District relaxes cell phone, personal technology policy
Taral Patel, News Editor
August 30, 2011
Filed under News
On the first day of school throughout Katy ISD, students rejoiced at the acceptance of personal technology devices (laptop, netbook, cell phone, tablet, etc.) during lunches, breaks, or even in classes at teacher discretion.
Students now have access to Katy ISD’s filtered wireless fidelity network (commonly known as Wi-Fi) offered in all classrooms and campuses throughout the district, permitting students to use wireless laptops and mobile phones.
“The new policy really helps learning because I can immediately access the internet using KatyISD’s Wi-Fi and look up the notes for a class, homework, or any other educational tools we may need,” senior Zack Bonner said.
The policy is aimed at using technology to increase student achievement. Teachers can instruct students to use their phones, for example, to utilize calculator programs, check out educational websites, or even download applications to assist with learning certain lessons.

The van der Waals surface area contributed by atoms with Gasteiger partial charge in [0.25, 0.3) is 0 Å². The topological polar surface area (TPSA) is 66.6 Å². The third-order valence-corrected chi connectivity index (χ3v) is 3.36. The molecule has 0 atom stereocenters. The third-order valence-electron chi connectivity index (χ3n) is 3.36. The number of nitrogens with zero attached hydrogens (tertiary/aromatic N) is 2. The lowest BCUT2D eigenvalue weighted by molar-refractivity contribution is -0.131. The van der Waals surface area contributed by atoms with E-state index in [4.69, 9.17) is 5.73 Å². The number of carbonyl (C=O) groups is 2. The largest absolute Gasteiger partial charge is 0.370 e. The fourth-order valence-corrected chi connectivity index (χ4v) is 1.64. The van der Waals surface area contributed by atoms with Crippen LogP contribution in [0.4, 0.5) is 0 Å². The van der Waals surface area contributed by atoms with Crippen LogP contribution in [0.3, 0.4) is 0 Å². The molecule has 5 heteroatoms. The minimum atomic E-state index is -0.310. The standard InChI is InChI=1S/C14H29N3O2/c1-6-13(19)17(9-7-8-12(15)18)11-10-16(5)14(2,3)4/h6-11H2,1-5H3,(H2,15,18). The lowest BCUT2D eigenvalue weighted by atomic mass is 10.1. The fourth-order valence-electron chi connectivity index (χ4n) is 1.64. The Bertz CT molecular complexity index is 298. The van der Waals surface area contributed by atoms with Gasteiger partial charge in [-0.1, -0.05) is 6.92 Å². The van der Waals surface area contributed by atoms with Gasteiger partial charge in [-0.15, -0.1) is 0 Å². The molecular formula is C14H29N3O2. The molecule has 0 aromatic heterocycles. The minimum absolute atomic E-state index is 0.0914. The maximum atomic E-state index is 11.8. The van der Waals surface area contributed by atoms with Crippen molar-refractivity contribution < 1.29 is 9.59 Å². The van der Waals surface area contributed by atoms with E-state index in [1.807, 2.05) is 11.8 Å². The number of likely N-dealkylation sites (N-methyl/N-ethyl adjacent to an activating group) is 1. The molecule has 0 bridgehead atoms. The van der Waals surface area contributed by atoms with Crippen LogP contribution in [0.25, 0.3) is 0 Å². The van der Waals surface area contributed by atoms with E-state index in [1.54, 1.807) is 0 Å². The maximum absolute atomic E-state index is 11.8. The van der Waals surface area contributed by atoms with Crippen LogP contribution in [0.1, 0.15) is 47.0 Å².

Opponents of the new policy claim that there is a relatively weak link between using personal technology devices and increased educational quality.
“I personally don’t see how cell phone or laptop usage will stimulate further learning,” senior Mary Jung said. “Although it is a nice freedom to have, to say that this policy encourages learning with technology seems illogical.”
In the past, students have been found using cell phones in class without teacher permission and in the hallways before the implementation of the new policy. Last year the school collected fines from students who violated the old cell phone policy, which stipulated teachers to turn in cell phones to administration that would charge a $15 dollar fee for retrieval and call the students’ parents. The fines collected by school administration were funneled to KISD summer school scholarships.
“People use phones all the time and teaching students to use them responsibly and effectively will help them later on in life,” senior assistant principal David Calfee said. “No one can go to work all day texting, but using new technology appropriately is an important lesson.”
Many students still find the new policy a victory for personal technology.
“I’m glad the fascist regime at our school is overthrown,” senior Yifan Lu said. “Viva la mobile!”